Cosgrove Villa & Temple Excavations


Fig 1 The location of Cosgove and Roman occupation in this vicinity.
Contours at 250 and 400 ft. Triagles - villas. Circles other buildings. T - temples.



Chronicle and Echo 29th October 1957

TO PRESERVE NORTHANTS ROMAN BATH-HOUSE

MAJOR J. B. Fermor-Hesketh, after consultation with the Ministry of Works, has agreed permanently to preserve part of a Roman villa discovered on his land at Cosgrove. The find is a bath-house complete with hypocaust—the under floor system of hot air heating used by the Romans—and includes a cement-line plunge bath. The curator of Northampton Museums (Mr. Alan Warhurst), revealing this to the Chronicle and Echo to-day said the Cosgrove site promised to be one of the most important villa sites in Northamptonshire. `If the remainder of the villa is as well-preserved as the bath-house, it will be an outstanding find for the whole of the country," he added.

HOW IT BEGAN. As it is it means that anyone interested in Roman history will now be able to see a hypocaust at Cosgrove where previously they had to go to Leicester or St. Albans. The discovery of the villa concludes a story which began in 1801 when an urn containing 60 silver coins was found at Cosgrove. Earlier this year members of Wolverton Archaeological Society led by Mr. Robert Harris, of 57, Western-avenue, Wolverton, decided to look for the villa. Mr. Harris discovered the probable. locality by means of pottery and tile fragments found in the fields at Cosgrove. As a result the exact position was discovered.

UNRELIABLE, BUT— - For this a steel probe was used. Mr. Warhurst said: "This is a notoriously unreliable method which tin this case proved satisfactory." The original bath-house would compare with modern Turkish baths. There remain at Cosgrove now, remarkably intact, the floor-supports (pilae) made of square tiles, which stand to a height of two-and-a-half to three feet. The walls of the building also still stand to a similar height. It is divided into two rooms, which would have been maintained at different temperatures. The plunge bath adjoins these rooms and still has iron nails in the floor which probably held a lead lining. Work on the site has now finished for the season but it is hoped that excavations will be resumed next summer.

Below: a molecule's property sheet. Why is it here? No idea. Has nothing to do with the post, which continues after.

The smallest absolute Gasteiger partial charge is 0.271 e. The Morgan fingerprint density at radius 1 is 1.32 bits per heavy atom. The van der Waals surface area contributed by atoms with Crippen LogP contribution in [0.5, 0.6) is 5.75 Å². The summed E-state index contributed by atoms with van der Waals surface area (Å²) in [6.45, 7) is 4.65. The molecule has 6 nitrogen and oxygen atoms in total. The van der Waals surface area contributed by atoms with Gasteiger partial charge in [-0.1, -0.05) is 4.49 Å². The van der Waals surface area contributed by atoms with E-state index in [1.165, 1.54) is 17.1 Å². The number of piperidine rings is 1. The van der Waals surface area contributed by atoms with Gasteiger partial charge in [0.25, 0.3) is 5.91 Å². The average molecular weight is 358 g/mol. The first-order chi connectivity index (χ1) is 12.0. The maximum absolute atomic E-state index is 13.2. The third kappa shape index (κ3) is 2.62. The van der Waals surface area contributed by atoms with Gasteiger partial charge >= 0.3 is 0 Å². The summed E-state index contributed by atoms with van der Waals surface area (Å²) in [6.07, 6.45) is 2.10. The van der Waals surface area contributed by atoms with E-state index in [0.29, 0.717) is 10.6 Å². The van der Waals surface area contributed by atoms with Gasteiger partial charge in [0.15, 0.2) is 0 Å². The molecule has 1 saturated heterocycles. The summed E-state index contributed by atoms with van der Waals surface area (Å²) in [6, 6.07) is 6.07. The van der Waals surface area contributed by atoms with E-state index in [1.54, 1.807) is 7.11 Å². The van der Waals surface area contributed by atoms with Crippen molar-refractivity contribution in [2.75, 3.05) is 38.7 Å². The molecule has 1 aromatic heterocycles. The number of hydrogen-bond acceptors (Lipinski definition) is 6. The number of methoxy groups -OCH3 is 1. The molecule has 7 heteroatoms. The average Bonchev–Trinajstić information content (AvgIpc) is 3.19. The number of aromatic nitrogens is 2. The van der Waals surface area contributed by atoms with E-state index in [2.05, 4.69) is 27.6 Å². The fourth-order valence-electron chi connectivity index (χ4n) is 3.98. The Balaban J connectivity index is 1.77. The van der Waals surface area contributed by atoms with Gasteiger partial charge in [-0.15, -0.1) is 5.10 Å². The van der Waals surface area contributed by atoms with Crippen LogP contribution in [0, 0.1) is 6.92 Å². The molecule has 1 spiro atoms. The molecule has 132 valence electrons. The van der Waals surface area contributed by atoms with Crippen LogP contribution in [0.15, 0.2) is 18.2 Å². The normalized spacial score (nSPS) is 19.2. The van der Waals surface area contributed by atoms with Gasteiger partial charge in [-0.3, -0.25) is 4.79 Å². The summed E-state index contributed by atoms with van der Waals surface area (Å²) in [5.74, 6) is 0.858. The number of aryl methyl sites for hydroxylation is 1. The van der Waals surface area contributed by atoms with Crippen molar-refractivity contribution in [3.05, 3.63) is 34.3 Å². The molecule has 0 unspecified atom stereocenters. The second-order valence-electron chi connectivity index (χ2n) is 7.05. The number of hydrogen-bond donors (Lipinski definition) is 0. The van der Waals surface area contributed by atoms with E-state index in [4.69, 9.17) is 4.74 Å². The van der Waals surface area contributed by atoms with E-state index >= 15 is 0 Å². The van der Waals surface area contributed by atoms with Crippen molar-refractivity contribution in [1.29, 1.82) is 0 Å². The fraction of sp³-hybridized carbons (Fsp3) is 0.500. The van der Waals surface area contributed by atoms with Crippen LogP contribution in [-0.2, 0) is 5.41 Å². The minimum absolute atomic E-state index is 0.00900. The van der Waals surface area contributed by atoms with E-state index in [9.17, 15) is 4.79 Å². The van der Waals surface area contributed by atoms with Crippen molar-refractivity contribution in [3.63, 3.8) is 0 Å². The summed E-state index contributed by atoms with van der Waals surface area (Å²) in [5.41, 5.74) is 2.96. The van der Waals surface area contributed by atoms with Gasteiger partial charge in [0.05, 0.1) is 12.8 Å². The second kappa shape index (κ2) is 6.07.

Wolverton Express 24th November 1960



"Viatores' " search for country's past

Miles of dead straight, in unmapped highways are being discovered every week in the South-East Midlands by a group of nine men, known as the Viatores, or "Roman travellers." All amateur historians with a common interest in ancient roads, they have now unearthed over 500 miles of Roman roads. The one local member is 65-year-old Mr. Charles Green. 23, Victoria Street. Wolverton, who has been engaged in archaeological work in North Bucks for ten years.

Co-ordination

Mr. Green explained that the Viatores were started by a Hertfordshire archaeologist. Mr. Richard Bagshawe, four years ago. He was anxious to collect and co-ordinate the work of the principal archaeologists, in his area who were interested in Roman remains, and in particular Roman roads. Discovered roads were to be confirmed, and new roads sought. The results of this research are to be published next year in a book. Areas of operation were allotted to each member, and Mr. Green, took charge of North Bucks. For years he has played a prominent part in the Roman villa excavations around Wolverton. Finest Among others, he has worked on the Cosgrove villa, which is said to be one of the finest examples of a Roman bath house in the country. But, added Mr. Green, it is very difficult to draw a distinction between villa and road work. If you find a villa then sooner or later you will come across a road, and vice versa. The two are complementary. The work is strenuous, involving digging and cross-country trekking. "We have got some Viatores who plod 20 miles a day, but I stick at ten," he said. Mr. Bagshawe, he continued, was interested in the Watling Street because he had found that in some places it did not conform with the modern A5.